The Houston Astros have gone from being in trouble to evening the World Series with a historic pitching performance.

Four pitchers combined to complete the second no-hitter in World Series history as the Astros rolled to a 5-0 victory in Game 4. It was a surprising turn of events considering how hot the Philadelphia Phillies were at the plate after belting five home runs off Lance McCullers Jr. in Game 3.

Now Astros manager Dusty Baker will give the ball to Justin Verlander in a critical Game 5 in Philadelphia. Normally, that would sound like a major advantage for Baker’s club.

But the ace right-hander didn’t resemble the pitcher who led MLB with a 1.75 ERA and 0.83 WHIP over the regular season in Game 1 of this series. That day – last Friday – he conceded five earned runs in five frames, with six hits and two walks. He struck out five, but the damage was done.

For as good as Verlander has been in regular season play, the World Series has treated him poorly. In fact, among starters with a minimum of 25 innings, he has the worst ERA in the Fall Classic at 6.07.

Not that win-loss record means too much, but the veteran right-hander is 0-6 in World Series play, having started games in 2006 and 2012 when he was with the Detroit Tigers, and in 2017, 2019 and 2022 with the Astros (he didn’t play in 2021 while rehabbing from Tommy John surgery).

worst career ERA in World Series history

What went wrong in Game 1? Are the past struggles in the World Series messing with his mind? It’s impossible to know, but command was definitely an issue in that first start.

On that outing, velocity wasn’t necessarily a problem for Verlander as he averaged 95.4 mph with his four-seamer after checking in at 95.0 mph during the regular season. It’s worth noting, however, that he maxed out at 97.9 mph last Friday, and that number was 99.3 mph from April to September.

Pitch location, however, was definitely off last Friday. He threw a lot of pitches in the strike zone, but they weren’t quality strikes for the most part.

Justin Verlander pitch intent
Jonathan Manuel / Data Analyst

For example, he just can’t leave a breaking ball hanging like this, especially on a pitcher’s count (0-1) against a dangerous hitter like J.T. Realmuto:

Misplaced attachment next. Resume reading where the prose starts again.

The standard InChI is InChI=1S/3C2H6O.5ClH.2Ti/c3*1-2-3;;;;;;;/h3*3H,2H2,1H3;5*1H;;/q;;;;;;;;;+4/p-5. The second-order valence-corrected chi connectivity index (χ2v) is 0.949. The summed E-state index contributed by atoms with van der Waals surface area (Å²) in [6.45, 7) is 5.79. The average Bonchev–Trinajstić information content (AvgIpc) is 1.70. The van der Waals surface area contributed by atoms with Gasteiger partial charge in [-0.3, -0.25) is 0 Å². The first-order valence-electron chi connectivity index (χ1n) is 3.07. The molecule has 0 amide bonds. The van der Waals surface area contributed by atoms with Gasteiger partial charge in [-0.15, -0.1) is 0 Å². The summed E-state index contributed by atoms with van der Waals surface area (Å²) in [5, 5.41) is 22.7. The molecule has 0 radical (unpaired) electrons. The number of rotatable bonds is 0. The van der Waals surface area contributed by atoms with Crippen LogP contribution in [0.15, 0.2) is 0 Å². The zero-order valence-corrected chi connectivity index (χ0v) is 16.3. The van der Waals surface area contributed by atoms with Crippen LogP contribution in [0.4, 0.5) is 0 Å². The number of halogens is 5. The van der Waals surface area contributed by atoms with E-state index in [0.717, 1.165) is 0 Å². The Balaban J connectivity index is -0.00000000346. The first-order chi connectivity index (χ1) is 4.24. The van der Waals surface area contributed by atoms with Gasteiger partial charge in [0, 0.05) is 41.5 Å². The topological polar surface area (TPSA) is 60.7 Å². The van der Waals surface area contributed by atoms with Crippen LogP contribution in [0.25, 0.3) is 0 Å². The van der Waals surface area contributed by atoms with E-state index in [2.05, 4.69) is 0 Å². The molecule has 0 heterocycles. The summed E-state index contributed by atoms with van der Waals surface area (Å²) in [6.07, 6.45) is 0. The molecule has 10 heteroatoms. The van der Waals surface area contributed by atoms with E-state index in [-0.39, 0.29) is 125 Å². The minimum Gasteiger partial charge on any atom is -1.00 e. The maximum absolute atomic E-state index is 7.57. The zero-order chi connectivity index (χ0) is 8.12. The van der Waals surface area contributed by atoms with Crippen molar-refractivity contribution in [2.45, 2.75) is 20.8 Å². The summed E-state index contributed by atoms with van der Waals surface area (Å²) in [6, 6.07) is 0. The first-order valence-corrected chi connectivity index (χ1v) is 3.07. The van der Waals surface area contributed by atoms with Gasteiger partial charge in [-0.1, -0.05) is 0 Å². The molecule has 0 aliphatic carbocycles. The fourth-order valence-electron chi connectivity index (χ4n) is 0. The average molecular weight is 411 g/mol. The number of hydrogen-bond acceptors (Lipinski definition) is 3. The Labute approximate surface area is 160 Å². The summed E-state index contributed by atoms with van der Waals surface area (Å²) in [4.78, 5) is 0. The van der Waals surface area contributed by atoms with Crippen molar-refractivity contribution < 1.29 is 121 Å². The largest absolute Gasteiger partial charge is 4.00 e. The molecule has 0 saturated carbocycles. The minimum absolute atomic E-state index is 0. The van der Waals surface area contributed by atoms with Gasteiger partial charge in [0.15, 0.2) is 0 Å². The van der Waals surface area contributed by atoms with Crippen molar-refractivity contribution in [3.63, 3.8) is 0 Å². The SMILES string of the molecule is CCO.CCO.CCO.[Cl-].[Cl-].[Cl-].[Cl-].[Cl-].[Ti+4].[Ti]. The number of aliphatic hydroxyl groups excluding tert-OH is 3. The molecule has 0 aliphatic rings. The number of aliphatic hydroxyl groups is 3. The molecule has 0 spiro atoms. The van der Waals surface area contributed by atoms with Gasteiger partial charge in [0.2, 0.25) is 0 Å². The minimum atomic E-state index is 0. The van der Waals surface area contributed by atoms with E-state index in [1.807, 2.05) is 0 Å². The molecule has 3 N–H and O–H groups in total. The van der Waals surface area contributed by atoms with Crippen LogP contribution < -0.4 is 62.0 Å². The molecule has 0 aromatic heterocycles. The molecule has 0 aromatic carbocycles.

Verlander likes to work his fastball up in the zone and targets his slider down and away from right-handers, and down and in to lefty hitters. In that Game 1 start against the Phillies, however, he left lots of pitches in the fat part of the zone, suggesting command issues that could stem from jitters or mechanical issues.

In his previous two 2022 playoffs starts, Verlander attacked the zone, but while he left a number of pitches in the middle, he had more success at the high, away and low parts of it.

He also changed his two-strike approach a bit compared to what he was doing in the regular season. Last week, he used 54.3% (19 of 35 pitches) of four-seamers mostly up and out of the zone. He threw the curveball 20% of the time (7 of 35), mostly down and away to righties and down and in to lefties. The slider came in at 25.7% (9 of 35) – again down and in to lefties or down and away to righties.

In the regular season, he was much more slider-heavy when he had hitters at two strikes. In those situations, he used 39.2% four-seamers either high and in or low and away to lefties or low and away to righties. He threw the curveball 17.8% of the time down and out of the zone, and he went slider 39.4% of the time with two strikes, either down and in to lefties or down and away to righties.

These small things might not matter when the sample size is so small – in this case, three playoff starts. But it’s fair to say Verlander has had a hard time with command while pitching in World Series games during his whole MLB tenure.

A quick peek at his stats at the biggest of stages suggests that control/command has been an issue. In 43 innings over his eight World Series outings, he has walked 16 batters and allowed nine home runs. That’s a 74-walk and a 42-homer projection over 200 innings.

The postseason can be a cruel mistress for pitchers, as batters can inflict damage on pitches like this one and affect a hurler’s ERA due to the ridiculously small sample:

If Verlander wants to put Houston in a position to win on Thursday, he needs to refine his command. It’s not just throwing strikes or attacking the zone: it’s targeting the right quadrants of it and actually hitting his spots with his four-seamer early in the count, and trusting his slider to finish hitters off.

He’s more than capable of doing that. Over the regular season, for example, Verlander ranked 11th among qualified pitchers with an excellent 112 command+, a metric that examines the hurler’s intent.

In command+, a machine-learning algorithm or AI is used to generate the expected command for each pitch. Elements such as the count, pitch-type, the pitcher’s trends, the catcher’s mitt location and body position during his setup, the batter at the plate and the game situation are evaluated.

Evidently, Verlander’s command is elite. It’s time for him to show it on baseball’s biggest and most important stage.

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